Inclusion in play: because ALL children like to play!

Monday 20 December 2021

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Teachers might know the following situation: they are supervising a group of children on the playground. Different play areas and playground equipment are available, but one or more children are standing apart, seemingly without enjoyment, just waiting for the recess to be over. Possibly, these children have a specific physical or psychological condition. So, what can you do to include all children in play moments?

In the PINC project we have put together comprehensive guidelines to help prospective teachers address precisely such situations, as well as to become active agents for the further social inclusion of children with disabilities:

  • The first PINC guide sets out the legal basis for inclusion of pupils with disabilities in education and describes the current state of play of inclusive education in the five PINC partner countries.
  • The second PINC guide explains why play is fundamentally important for children. It then presents a framework for an observational analysis of play situations and for a subsequent planning of interventions that allow inclusion of all children in play.

Children on playground

  • In the third PINC guide, a number of case studies illustrate how teachers and educators put the observational model into practice. In the above picture of a playground, for example, two children are identified as “target students” not interacting with other children. They need support by a play mediator who first analyses a variety of factors and then selects specific games in which they can take part and experience fun play moments too.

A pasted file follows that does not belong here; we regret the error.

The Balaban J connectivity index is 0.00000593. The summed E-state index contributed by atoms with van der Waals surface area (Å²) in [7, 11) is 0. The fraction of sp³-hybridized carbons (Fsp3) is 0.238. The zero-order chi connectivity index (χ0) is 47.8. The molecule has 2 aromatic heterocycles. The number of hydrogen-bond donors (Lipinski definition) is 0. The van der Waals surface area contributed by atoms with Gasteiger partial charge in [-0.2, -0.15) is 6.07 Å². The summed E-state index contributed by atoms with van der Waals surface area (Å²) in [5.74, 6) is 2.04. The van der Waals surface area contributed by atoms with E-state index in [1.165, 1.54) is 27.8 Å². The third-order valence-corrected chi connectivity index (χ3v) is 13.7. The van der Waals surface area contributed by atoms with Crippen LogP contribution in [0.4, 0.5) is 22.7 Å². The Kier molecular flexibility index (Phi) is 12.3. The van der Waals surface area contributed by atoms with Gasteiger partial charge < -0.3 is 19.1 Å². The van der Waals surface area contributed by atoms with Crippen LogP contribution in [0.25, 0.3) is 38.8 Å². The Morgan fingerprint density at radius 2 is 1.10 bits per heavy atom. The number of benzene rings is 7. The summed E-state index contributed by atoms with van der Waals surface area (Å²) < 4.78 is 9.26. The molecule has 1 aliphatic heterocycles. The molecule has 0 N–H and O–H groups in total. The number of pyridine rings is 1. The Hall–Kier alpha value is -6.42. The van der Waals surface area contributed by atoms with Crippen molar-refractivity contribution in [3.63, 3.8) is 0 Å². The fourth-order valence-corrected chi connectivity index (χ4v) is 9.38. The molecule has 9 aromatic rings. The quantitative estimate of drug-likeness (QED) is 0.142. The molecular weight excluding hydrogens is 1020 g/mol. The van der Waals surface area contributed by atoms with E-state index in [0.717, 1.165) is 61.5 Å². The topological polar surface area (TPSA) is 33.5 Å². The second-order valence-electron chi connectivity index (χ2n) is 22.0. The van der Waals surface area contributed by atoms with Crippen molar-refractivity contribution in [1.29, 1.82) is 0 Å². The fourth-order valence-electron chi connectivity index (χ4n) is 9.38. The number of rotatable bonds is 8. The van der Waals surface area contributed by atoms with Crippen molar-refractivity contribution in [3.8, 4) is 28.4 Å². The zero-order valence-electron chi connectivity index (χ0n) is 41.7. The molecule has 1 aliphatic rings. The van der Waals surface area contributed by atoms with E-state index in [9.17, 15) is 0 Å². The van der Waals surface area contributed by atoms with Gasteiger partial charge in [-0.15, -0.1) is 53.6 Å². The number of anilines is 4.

• Finally, the fourth guide goes beyond the classroom and explains how schools can be drivers of social change among the wider community by taking action that involves families, other schools and organisations outside the school.

All guides in their nearly finalised versions were presented and discussed at the PINC partnership meeting in Trikala/Greece (attended online by some partners) on 29/30 November 2021. PINC partners have thus moved on to prepare the piloting phase, which will see the testing of the guides with university students of Educational and Sports Faculties of the Greek, Spanish, Belgian, Czech and Italian partner universities. Before the piloting starts in March 2022, a fifth guide will be completed; it will set out an overall didactic framework for University professors facilitating the PINC training.

About the project

PINC – Inclusive Playgrounds is co-funded by the Erasmus+ Programme, KA2 Cooperation for innovation and the exchange of good practices – Strategic Partnerships for Adult Education. The PINC project addresses the gap of accessibility in children’s play by developing and piloting a targeted education programme for future teachers and educators.

Partner

For further information

Read more about PINC, visit https://inclusiveplaygrounds.eu, and follow us on Facebook and LinkedIn.

Contact Dorothea Urban: dorothea.urban@cesie.org.

CESIE